Tim McCarthy, MD 

Tim McCarthy

A 59-year-old man with a medical history significant for hypertension became symptomatic with subacute onset of lower extremity weakness and sharp pain.

He was seen in consultation by neurology, which performed several tests. A spinal MRI showed marked aortocaval adenopathy from L2-L4 with associated abnormal electromyography consistent with a bilateral asymmetric lumbosacral radiculopathy. There was concern for neoplasm, so he underwent CT-guided biopsy — small core and fine-needle aspiration — of a retroperitoneal lymph node, and it was consistent with classical Hodgkin’s lymphoma.

Cerebrospinal fluid was negative for malignant cells. A staging PET/CT showed lymphoma involving predominantly the left cervical, paraesophageal and para-aortic nodal chains, with indeterminate non-FDG avid left lower lobe pulmonary nodule. Bone marrow biopsy was negative for lymphoma involvement. The patient was started on chemotherapy with doxorubicin, bleomycin, vinblastine and dacarbazine (ABVD).

After two cycles of ABVD, routine blood work showed he had elevated liver enzymes. Further investigation revealed labs consistent with an acute hepatitis B virus (HBV) infection. The patient did not have any symptoms associated with the infection. He had no nausea or vomiting, fever or chills, but his wife reported that his eyes had become more yellow than usual.

The patient’s ABVD was held. He was started on entecavir (Baraclude, Bristol-Myers Squibb) 0.5 mg orally once per day, and he was referred to the hepatology clinic.

His initial viral load was 603 million IU/mL. This trended down with initiation of his entecavir, and it declined to 930,000 IU/mL within 2 weeks, and 15,000 IU/mL after 1 month.

His alanine aminotransferase level peaked at 2,015 IU/L, but had decreased to 74 IU/L a month after initiation of entecavir. His total bilirubin peaked at 6.2 mg/dL a week after initiation of entecavir and was 2.1 mg/dL a month later. His international normalized ratio remained normal. His hepatitis B e antigen was negative and his hepatitis B e antibody was positive. He had not been tested for hepatitis B before initiation of treatment; however, he was negative for hepatitis C and HIV.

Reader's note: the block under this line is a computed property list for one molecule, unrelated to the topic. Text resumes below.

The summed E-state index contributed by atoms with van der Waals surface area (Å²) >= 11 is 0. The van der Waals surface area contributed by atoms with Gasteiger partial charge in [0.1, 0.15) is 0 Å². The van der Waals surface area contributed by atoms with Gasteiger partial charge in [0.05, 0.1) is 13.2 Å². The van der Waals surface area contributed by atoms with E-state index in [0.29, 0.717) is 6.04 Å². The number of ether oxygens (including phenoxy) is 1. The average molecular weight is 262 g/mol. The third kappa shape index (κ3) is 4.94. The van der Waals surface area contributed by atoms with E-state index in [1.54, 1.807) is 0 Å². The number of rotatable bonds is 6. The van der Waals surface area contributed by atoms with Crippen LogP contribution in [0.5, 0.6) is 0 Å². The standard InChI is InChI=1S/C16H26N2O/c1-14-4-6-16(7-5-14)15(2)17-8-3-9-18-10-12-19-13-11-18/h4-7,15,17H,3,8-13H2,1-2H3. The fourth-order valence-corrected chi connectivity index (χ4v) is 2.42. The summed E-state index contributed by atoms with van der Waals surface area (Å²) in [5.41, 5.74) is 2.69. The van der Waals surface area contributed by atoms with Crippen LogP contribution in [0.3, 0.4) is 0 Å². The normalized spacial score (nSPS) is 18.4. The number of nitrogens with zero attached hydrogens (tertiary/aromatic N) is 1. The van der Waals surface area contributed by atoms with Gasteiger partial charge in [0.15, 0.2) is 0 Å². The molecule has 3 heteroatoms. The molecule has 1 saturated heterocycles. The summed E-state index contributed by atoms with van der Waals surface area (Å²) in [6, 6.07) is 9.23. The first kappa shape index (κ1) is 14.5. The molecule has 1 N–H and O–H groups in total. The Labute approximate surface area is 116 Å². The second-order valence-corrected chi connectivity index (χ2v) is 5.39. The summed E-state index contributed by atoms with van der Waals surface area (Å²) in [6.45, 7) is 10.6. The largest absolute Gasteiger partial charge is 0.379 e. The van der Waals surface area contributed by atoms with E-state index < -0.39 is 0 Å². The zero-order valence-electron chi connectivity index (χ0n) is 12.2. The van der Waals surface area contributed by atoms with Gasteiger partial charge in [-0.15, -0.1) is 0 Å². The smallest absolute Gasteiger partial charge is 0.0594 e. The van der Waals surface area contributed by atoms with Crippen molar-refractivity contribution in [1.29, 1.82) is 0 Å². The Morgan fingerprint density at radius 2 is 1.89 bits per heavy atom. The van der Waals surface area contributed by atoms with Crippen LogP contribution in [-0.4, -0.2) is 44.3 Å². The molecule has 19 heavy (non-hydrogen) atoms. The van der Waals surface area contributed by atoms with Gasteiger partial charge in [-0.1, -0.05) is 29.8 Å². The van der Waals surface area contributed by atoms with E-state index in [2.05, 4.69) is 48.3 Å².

The source of hepatitis B infection was unknown. The patient denied known risk factors for hepatitis infection — including use of IV drugs or intranasal cocaine — and had no history of blood transfusions. He had no known family history of liver disease. He denied knowledge of positive sexual contacts and had been in a monogamous relationship with his wife for more than 10 years. She reported being vaccinated against hepatitis B and had been tested in the past as part of her job.

The third cycle of ABVD was started after a delay of 4 weeks. His interim-PET scan after two cycles was positive, but the decision was made to continue him on ABVD due to his multiple comorbidities, including active hepatitis B. The patient currently has received five of his planned six cycles of ABVD. The patient will be treated to complete six cycles of ABVD and repeat PET/CT. He is continuing entecavir and showing improvement in liver tests, including decrease in transaminases and bilirubin and a decrease in viral load. He has been continued on entecavir 0.5 mg daily.

Case discussion

This case demonstrates a significant complication during cytotoxic chemotherapy, that of reactivation of hepatitis.

HBV persists in the body after serologic recovery from acute disease. Replication of the virus is balanced by the host’s immune response. Therefore, when the host experiences immune suppression, such as in the case of cytotoxic chemotherapy, there is the potential for reactivation or a flare of HBV.